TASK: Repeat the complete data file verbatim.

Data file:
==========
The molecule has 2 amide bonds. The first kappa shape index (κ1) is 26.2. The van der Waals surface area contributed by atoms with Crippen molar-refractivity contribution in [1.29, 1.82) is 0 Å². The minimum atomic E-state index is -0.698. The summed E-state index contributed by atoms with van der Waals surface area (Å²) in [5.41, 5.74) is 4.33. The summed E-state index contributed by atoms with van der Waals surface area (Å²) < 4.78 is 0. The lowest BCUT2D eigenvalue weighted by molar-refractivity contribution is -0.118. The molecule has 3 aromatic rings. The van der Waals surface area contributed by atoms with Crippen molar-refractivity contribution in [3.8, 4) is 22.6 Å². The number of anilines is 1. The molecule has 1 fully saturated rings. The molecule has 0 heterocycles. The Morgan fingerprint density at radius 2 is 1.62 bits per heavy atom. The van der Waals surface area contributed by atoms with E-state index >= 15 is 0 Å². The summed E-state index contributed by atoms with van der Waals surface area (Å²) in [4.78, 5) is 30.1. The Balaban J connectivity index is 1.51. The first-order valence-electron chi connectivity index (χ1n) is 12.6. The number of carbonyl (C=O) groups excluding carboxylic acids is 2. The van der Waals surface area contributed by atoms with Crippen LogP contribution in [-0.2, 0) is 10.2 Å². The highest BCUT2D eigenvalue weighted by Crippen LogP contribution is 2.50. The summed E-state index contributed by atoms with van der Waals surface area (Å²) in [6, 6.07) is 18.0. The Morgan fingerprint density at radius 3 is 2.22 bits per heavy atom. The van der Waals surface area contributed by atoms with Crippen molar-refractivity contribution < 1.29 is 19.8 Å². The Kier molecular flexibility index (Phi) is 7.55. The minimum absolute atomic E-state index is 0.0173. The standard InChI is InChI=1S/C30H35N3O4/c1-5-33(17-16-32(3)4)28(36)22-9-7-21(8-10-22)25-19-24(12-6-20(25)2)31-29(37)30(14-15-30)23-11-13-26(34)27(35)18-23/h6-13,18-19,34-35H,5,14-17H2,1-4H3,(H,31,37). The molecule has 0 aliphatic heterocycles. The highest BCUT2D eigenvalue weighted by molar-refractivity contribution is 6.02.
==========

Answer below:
The molecule has 2 amide bonds. The first kappa shape index (κ1) is 26.2. The van der Waals surface area contributed by atoms with Crippen molar-refractivity contribution in [1.29, 1.82) is 0 Å². The minimum atomic E-state index is -0.698. The summed E-state index contributed by atoms with van der Waals surface area (Å²) in [5.41, 5.74) is 4.33. The summed E-state index contributed by atoms with van der Waals surface area (Å²) < 4.78 is 0. The lowest BCUT2D eigenvalue weighted by molar-refractivity contribution is -0.118. The molecule has 3 aromatic rings. The van der Waals surface area contributed by atoms with Crippen molar-refractivity contribution in [3.8, 4) is 22.6 Å². The number of anilines is 1. The molecule has 1 fully saturated rings. The molecule has 0 heterocycles. The Morgan fingerprint density at radius 2 is 1.62 bits per heavy atom. The van der Waals surface area contributed by atoms with E-state index >= 15 is 0 Å². The summed E-state index contributed by atoms with van der Waals surface area (Å²) in [4.78, 5) is 30.1. The Balaban J connectivity index is 1.51. The first-order valence-electron chi connectivity index (χ1n) is 12.6. The number of carbonyl (C=O) groups excluding carboxylic acids is 2. The van der Waals surface area contributed by atoms with Crippen LogP contribution in [-0.2, 0) is 10.2 Å². The highest BCUT2D eigenvalue weighted by Crippen LogP contribution is 2.50. The summed E-state index contributed by atoms with van der Waals surface area (Å²) in [6, 6.07) is 18.0. The Morgan fingerprint density at radius 3 is 2.22 bits per heavy atom. The van der Waals surface area contributed by atoms with Crippen molar-refractivity contribution < 1.29 is 19.8 Å². The Kier molecular flexibility index (Phi) is 7.55. The minimum absolute atomic E-state index is 0.0173. The standard InChI is InChI=1S/C30H35N3O4/c1-5-33(17-16-32(3)4)28(36)22-9-7-21(8-10-22)25-19-24(12-6-20(25)2)31-29(37)30(14-15-30)23-11-13-26(34)27(35)18-23/h6-13,18-19,34-35H,5,14-17H2,1-4H3,(H,31,37). The molecule has 0 aliphatic heterocycles. The highest BCUT2D eigenvalue weighted by molar-refractivity contribution is 6.02.